This came into me from a friend who runs the fabulous Voices of the Past site
Tag Archives: archaeology
Yes it just goes to show that you can push people too far.
This article is from a French Blog, which I have translated using Google translate (so apologies for some weird grammer and words)
Yesterday, the strike was passed at a meeting of the headquarters staff of the ‘National Institute of Preventive Archaeological Research.At this meeting I attended in part, the staff wondered how to respond to recent government announcements about the relocation of the headquarters in Reims. He also discussed the current action in many cultural institutions, especially the strike in the museums.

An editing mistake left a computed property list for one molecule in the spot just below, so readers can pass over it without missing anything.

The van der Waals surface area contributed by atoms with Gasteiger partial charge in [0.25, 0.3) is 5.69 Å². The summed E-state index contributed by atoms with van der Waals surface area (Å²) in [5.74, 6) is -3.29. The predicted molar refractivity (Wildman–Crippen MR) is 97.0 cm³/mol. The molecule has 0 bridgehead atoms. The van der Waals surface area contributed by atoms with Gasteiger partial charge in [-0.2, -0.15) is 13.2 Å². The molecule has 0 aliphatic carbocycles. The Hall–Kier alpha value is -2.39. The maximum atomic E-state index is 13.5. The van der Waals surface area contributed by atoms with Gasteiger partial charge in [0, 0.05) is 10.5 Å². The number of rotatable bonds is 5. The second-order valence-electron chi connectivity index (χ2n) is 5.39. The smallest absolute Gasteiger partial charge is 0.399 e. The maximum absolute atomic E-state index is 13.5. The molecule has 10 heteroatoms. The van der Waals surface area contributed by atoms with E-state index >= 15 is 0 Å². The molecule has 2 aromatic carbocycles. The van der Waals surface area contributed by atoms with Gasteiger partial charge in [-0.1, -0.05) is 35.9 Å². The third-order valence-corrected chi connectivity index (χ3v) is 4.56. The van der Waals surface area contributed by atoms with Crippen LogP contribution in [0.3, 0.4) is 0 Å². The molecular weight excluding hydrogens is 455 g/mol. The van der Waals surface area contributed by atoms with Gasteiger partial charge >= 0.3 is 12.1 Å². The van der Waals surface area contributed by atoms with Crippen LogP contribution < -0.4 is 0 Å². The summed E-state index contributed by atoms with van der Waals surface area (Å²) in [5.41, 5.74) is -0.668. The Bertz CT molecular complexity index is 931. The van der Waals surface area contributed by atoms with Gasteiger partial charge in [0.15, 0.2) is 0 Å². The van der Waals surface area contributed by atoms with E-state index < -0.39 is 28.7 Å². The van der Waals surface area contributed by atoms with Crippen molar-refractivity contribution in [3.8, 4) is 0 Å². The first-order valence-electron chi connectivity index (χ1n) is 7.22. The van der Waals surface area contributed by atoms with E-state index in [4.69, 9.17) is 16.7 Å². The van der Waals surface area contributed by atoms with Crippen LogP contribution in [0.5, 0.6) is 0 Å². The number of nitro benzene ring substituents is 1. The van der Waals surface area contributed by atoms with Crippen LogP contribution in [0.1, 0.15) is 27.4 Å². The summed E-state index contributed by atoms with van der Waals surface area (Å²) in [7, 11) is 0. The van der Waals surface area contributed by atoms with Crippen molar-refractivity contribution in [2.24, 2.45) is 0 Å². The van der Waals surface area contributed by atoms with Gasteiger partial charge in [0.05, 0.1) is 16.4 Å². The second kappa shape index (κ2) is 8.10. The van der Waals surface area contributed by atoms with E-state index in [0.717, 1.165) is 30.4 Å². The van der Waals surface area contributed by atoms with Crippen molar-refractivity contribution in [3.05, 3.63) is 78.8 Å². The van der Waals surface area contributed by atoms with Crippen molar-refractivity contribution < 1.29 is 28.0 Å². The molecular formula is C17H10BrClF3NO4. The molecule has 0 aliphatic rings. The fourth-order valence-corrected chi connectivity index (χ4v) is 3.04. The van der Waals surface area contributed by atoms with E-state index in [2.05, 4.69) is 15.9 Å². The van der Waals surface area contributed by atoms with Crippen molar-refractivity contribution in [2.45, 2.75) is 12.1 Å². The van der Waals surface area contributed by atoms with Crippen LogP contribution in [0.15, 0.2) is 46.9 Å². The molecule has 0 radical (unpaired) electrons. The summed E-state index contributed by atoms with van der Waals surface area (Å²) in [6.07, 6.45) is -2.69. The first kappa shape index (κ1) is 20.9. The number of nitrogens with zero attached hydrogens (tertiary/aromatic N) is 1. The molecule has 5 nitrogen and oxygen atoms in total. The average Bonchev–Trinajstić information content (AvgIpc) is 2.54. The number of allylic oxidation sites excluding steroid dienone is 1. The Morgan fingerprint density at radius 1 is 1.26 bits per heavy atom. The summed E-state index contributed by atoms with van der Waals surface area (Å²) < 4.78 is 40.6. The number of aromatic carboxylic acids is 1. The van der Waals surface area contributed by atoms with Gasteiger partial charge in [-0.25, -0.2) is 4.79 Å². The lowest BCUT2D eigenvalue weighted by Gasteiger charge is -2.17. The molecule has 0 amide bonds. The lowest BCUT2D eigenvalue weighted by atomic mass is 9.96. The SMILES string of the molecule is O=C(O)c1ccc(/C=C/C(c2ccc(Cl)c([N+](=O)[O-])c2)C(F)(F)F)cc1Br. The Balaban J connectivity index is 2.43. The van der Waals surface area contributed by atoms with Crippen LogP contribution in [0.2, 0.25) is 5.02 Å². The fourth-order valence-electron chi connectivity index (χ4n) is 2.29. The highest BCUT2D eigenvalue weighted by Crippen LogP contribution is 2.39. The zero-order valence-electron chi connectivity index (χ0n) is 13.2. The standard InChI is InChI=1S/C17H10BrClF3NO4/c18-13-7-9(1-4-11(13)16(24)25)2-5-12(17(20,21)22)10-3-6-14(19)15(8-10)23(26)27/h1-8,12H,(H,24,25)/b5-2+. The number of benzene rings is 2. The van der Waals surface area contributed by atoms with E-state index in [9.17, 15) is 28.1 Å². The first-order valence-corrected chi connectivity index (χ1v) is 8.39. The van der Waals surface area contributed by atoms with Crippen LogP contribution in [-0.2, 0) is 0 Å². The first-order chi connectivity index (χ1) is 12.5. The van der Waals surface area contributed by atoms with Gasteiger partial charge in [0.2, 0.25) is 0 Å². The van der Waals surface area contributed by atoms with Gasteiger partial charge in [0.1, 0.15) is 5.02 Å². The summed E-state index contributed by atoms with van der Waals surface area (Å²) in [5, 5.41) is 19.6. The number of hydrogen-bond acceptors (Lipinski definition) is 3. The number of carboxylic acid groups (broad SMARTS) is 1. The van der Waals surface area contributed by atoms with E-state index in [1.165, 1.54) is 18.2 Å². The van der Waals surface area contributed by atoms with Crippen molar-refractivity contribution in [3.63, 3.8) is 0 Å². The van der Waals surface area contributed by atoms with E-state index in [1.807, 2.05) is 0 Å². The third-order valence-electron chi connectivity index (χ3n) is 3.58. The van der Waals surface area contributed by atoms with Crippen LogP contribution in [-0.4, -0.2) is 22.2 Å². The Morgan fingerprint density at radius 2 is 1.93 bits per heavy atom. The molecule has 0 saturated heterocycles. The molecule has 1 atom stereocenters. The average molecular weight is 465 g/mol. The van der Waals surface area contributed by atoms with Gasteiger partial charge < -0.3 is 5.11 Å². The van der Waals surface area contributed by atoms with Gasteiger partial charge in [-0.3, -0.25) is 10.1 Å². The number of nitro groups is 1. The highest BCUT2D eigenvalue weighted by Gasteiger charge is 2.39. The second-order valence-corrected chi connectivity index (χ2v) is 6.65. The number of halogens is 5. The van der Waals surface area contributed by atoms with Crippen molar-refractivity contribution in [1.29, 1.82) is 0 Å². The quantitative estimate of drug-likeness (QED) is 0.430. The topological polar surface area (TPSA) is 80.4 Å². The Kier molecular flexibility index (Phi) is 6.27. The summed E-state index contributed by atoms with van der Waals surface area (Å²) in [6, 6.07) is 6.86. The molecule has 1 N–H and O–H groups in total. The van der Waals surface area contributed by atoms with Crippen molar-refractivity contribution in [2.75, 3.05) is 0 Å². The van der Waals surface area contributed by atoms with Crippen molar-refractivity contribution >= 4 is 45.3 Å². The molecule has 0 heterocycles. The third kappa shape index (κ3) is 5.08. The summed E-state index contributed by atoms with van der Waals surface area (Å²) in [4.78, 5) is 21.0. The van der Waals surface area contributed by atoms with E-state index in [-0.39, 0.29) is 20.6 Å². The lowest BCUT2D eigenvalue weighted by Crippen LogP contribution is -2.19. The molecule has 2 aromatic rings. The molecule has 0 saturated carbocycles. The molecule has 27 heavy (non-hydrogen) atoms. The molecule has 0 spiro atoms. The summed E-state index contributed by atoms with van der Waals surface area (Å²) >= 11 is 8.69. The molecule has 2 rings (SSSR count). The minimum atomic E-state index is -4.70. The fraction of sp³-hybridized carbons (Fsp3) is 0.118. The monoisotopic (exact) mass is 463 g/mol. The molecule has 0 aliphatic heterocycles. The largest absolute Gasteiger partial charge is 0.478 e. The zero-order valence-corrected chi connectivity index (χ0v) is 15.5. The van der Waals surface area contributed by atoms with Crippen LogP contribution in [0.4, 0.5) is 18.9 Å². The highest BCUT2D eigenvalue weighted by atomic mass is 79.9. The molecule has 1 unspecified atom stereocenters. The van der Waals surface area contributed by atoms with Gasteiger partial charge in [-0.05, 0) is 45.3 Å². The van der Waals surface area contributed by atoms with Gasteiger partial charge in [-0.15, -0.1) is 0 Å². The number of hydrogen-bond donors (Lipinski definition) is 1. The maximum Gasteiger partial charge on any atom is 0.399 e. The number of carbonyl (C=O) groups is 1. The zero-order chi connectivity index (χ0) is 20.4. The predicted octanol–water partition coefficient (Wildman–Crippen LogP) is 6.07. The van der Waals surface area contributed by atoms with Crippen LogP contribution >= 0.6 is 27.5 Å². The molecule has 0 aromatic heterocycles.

This new action against the relocation of the headquarters in Reims occurs after the project had been reaffirmed recently by Francois Fillon during a visit to the capital of Champagne. How does this strike the CEO Inrap? Nothing, because yesterday, he no longer CEO. Nicole Pot, as expected for three years, left this function last Friday. Frederic Mitterrand and Valerie Pécresse, who co-supervised Inrap, they have a power pen?Hier, la grève a été votée lors d’une réunion du personnel du siège de l‘Institut national de recherches archéologiques préventives. Lors de cette réunion, à laquelle j’ai assisté en partie, le personnel s’est demandé comment réagir aux dernières annonces gouvernementales sur la délocalisation du siège à Reims. Il a également discuté de l’action en cours dans de nombreuses institutions culturelles, en particulier la grève dans les Musées. Cette nouvelle action contre la délocalisation de ce siège à Reims survient après que ce projet eut été réaffirmé il y a peu par François Fillon lors d’une visite dans la capitale champenoise. Que pense de cette grève le directeur général de l’Inrap ? Rien, car, depuis hier, Il n’y a plus de directeur général. Nicole Pot, comme prévu depuis trois ans, a quitté cette fonction vendredi dernier. Frédéric Mitterrand et Valérie Pécresse, qui ont en co-tutelle l’Inrap, ont-ils une panne de stylo ?